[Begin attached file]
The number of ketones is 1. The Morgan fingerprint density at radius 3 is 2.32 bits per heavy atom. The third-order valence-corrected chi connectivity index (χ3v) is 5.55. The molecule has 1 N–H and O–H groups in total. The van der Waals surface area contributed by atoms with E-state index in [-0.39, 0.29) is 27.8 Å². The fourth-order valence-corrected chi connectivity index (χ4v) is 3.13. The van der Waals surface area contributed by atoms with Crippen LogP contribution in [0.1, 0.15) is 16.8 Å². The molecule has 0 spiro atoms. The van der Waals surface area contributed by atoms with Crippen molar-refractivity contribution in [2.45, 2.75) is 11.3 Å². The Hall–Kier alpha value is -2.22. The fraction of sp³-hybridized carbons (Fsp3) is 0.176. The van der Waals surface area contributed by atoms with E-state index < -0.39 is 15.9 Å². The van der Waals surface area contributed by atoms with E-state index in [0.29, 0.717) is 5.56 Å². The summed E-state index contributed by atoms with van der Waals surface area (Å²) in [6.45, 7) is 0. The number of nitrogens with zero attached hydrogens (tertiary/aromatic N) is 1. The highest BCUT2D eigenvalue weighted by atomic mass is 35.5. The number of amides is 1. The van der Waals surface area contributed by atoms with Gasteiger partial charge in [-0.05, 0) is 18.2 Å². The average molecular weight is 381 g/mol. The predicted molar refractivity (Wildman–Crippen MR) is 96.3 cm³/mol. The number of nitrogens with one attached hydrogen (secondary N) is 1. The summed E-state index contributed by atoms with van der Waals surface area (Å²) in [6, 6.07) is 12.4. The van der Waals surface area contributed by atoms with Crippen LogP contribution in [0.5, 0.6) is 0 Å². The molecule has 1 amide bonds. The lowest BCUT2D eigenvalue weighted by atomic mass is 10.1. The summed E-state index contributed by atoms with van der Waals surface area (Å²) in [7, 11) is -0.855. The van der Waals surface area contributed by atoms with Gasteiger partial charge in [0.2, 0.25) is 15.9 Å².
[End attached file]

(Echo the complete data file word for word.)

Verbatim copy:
The number of ketones is 1. The Morgan fingerprint density at radius 3 is 2.32 bits per heavy atom. The third-order valence-corrected chi connectivity index (χ3v) is 5.55. The molecule has 1 N–H and O–H groups in total. The van der Waals surface area contributed by atoms with E-state index in [-0.39, 0.29) is 27.8 Å². The fourth-order valence-corrected chi connectivity index (χ4v) is 3.13. The van der Waals surface area contributed by atoms with Crippen LogP contribution in [0.1, 0.15) is 16.8 Å². The molecule has 0 spiro atoms. The van der Waals surface area contributed by atoms with Crippen molar-refractivity contribution in [2.45, 2.75) is 11.3 Å². The Hall–Kier alpha value is -2.22. The fraction of sp³-hybridized carbons (Fsp3) is 0.176. The van der Waals surface area contributed by atoms with E-state index < -0.39 is 15.9 Å². The van der Waals surface area contributed by atoms with E-state index in [0.29, 0.717) is 5.56 Å². The summed E-state index contributed by atoms with van der Waals surface area (Å²) in [6.45, 7) is 0. The number of nitrogens with zero attached hydrogens (tertiary/aromatic N) is 1. The highest BCUT2D eigenvalue weighted by atomic mass is 35.5. The number of amides is 1. The van der Waals surface area contributed by atoms with Gasteiger partial charge in [-0.05, 0) is 18.2 Å². The average molecular weight is 381 g/mol. The predicted molar refractivity (Wildman–Crippen MR) is 96.3 cm³/mol. The number of nitrogens with one attached hydrogen (secondary N) is 1. The summed E-state index contributed by atoms with van der Waals surface area (Å²) in [6, 6.07) is 12.4. The van der Waals surface area contributed by atoms with Crippen LogP contribution in [0.5, 0.6) is 0 Å². The molecule has 1 amide bonds. The lowest BCUT2D eigenvalue weighted by atomic mass is 10.1. The summed E-state index contributed by atoms with van der Waals surface area (Å²) in [7, 11) is -0.855. The van der Waals surface area contributed by atoms with Gasteiger partial charge in [0.2, 0.25) is 15.9 Å².